The weather only recently turned cold, but there probably was a little extra warmth in the air for the Glen Rose homecoming football game on Sept. 29.

Glen Rose High School students voted Laiken McAnear and her brother Landon as the Homecoming Queen and King for 2017. The fact that the siblings were honored together as the school’s “royalty” during halftime of the game against Lake Worth was a nice enough story.

But another factor made the night even more special for Landon, Laiken and their parents, Donnie and Julie McAnear.

Landon is autistic, and has a congenital brain malformation known as Dandy-Walker syndrome.

This spring, Landon will be graduating from GRHS along with Laiken in the Class of 2018.

Laiken, a member of the highly-ranked GRHS volleyball team, said sharing the Homecoming moment with Landon was a treat for the whole family, which also includes older brother Layne.

“I just thought it was something special because we got a chance to share it, and I know it meant a lot to my family,” said Laiken, who noted that the family moved here from Runaway Bay when she was about 2 years old. “We get along well. We’re close. It’s fun having him in school because he’s always at my sports events. He’s always the one I can hear in the stands. He gets really excited.”

GRHS Principal Kelly Shackelford indicated he was not surprised that Landon and Laiken were voted king and queen.

“Both of them are very likeable,” Shackelford said. “I don’t know anybody here at the high school that doesn’t like both of them. Their parents did a good job of raising them, for sure. You could almost feel that was going to happen, since you saw the nominations, based off how the students interact with Laiken and Landon.”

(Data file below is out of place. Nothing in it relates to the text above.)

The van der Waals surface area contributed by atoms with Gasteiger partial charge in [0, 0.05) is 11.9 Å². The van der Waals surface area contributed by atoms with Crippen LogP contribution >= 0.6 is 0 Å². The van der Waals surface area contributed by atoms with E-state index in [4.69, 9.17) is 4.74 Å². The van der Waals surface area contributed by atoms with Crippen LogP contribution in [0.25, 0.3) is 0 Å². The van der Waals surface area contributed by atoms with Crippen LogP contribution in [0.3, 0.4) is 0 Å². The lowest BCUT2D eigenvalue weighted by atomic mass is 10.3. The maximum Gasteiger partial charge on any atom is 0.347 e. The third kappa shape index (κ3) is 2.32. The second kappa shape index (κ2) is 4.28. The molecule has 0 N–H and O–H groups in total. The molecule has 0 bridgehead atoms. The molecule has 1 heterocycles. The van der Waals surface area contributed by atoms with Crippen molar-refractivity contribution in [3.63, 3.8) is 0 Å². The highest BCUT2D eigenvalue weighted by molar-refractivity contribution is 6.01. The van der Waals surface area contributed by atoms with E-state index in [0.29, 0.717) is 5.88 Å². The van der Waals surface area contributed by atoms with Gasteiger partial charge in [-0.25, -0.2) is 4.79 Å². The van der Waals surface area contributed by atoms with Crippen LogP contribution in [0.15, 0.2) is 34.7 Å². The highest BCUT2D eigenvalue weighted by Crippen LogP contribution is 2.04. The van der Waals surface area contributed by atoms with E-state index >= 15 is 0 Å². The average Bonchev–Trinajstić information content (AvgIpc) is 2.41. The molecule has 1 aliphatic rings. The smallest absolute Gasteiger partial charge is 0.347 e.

Landon and his teacher’s aide, Pam Reynolds, took a few minutes out of class last week to talk about the Homecoming fun.

“I drove my golf cart,” Landon said of the carts the Homecoming nominees used on the field. “I drove fast in it. I liked it, and my mom and dad were out there.”

In the interest of public safety, and knowing her brother can be a little excitable at times, Laiken provided help controlling the brake pedal.

Landon said that in his classes with teacher Susan Dahl and Reynolds, he most enjoys it when he gets to do “work jobs” that include tasks such as refilling paper in copiers, shredding paper, cleaning cafeteria tables and vacuuming. He also enjoys field trips.

Landon is 21 years old, and most of his classes teach him independent living skills. The decision that he is ready to graduate came from a local special education committee known as Administration Review and Dismissal, Shackelford explained.

“Goals for each student are going to vary, depending on what they are able to do, so they can grow academically and socially,” Shackelford said.


In an email to the Glen Rose Reporter, Donnie McAnear expressed great appreciation for all that the school system did to help Landon over the past 16 years. He wrote that seeing Landon named Homecoming King was “the icing on the cake for a little guy who doesn’t get to participate” in many things other students do.